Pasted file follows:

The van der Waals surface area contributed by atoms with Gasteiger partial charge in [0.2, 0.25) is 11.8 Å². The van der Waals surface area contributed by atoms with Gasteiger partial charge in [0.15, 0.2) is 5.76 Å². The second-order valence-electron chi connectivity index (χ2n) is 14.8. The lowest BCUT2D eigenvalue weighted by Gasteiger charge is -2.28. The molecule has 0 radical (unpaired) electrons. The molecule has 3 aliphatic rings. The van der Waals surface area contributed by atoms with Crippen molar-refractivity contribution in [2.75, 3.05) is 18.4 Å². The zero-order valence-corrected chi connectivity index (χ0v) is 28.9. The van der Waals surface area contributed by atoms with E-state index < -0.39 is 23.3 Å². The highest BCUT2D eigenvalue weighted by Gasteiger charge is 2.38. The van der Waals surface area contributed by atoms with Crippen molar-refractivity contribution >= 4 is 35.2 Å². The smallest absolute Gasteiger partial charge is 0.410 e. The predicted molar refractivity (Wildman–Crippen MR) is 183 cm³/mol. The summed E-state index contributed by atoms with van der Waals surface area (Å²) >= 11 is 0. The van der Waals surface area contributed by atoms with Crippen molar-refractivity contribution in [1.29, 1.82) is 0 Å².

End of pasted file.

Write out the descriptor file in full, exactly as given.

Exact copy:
The van der Waals surface area contributed by atoms with Gasteiger partial charge in [0.2, 0.25) is 11.8 Å². The van der Waals surface area contributed by atoms with Gasteiger partial charge in [0.15, 0.2) is 5.76 Å². The second-order valence-electron chi connectivity index (χ2n) is 14.8. The lowest BCUT2D eigenvalue weighted by Gasteiger charge is -2.28. The molecule has 0 radical (unpaired) electrons. The molecule has 3 aliphatic rings. The van der Waals surface area contributed by atoms with Crippen molar-refractivity contribution in [2.75, 3.05) is 18.4 Å². The zero-order valence-corrected chi connectivity index (χ0v) is 28.9. The van der Waals surface area contributed by atoms with E-state index < -0.39 is 23.3 Å². The highest BCUT2D eigenvalue weighted by Gasteiger charge is 2.38. The van der Waals surface area contributed by atoms with Crippen molar-refractivity contribution >= 4 is 35.2 Å². The smallest absolute Gasteiger partial charge is 0.410 e. The predicted molar refractivity (Wildman–Crippen MR) is 183 cm³/mol. The summed E-state index contributed by atoms with van der Waals surface area (Å²) >= 11 is 0. The van der Waals surface area contributed by atoms with Crippen molar-refractivity contribution in [1.29, 1.82) is 0 Å².